Core-shell versus inert polymer grafted adsorbents for the negative chromatography of virus-like particle

Conference Dates

March 5-10, 2017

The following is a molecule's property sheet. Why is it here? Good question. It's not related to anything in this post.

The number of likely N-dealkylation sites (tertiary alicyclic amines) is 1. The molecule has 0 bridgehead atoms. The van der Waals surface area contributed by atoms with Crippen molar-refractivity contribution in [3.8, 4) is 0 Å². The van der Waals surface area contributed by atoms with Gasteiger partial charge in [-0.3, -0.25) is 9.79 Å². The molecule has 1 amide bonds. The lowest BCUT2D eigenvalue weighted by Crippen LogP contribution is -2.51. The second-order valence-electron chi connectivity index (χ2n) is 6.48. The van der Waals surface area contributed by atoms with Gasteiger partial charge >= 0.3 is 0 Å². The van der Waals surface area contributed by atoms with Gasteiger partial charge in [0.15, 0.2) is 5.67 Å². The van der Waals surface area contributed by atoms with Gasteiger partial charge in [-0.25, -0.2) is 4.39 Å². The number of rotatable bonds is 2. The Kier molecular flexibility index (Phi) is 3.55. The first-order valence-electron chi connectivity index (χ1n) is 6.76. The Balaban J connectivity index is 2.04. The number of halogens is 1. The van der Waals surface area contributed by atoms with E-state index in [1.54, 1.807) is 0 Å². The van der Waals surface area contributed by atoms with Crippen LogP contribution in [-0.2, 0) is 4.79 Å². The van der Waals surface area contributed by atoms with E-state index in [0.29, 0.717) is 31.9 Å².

Core-shell and polymer grafted adsorbents are new generation media developed for the separation of virus-like particle (VLP) in a negative chromatography. The inert shell and grafted polymer chain are designed to exclude the big biomolecules such as VLP from adsorbing onto the ligands situated on the surface of the adsorbents. Meanwhile, these exclusion layers should be permeable for the smaller impurities which will be adsorbed by the ligands to prevent its presence in the flowthrough fractions. In this study, the performance of these negative chromatography media were compared in the purification of recombinant hepatitis B VLPs (HB-VLPs) from clarified E. coli feedstock. The core-shell adsorbents with different shell thickness (InertShell and InertLayer 1000) and poly[(ethylene glycol) methacrylate] grafted adsorbents (SQ) were studied in a packed bed mode. SQ adsorbed more impurities, thus achieving a higher purity in flowthrough while core-shell adsorbents recovered more HB-VLPs and recorded nearly 100% recovery in InertShell. This suggests the shielding effect of the core shell layer is higher than the inert polymer chain. For core-shell adsorbents, there was a trade-off between the purity and recovery of flow-through HB-VLPs due to the shell thickness. A thicker shell allows more HB-VLP exclusion but less impurities adsorption. Prolonging the residence time of the negative chromatography only resulted in a slight improvement in the impurities adsorption in all adsorbents, but the recovery of HB-VLPs in InertShell was reduced substantially. Atomic force microscopic (AFM) analysis revealed funnel-shaped pore channels on the shell layer which may contribute to the entrapment of HB-VLPs on core-shell adsorbents, thus decreasing the HB-VLP recovery. Overall, SQ performed better than the core-shell adsorbents in handling feedstock with high concentration.

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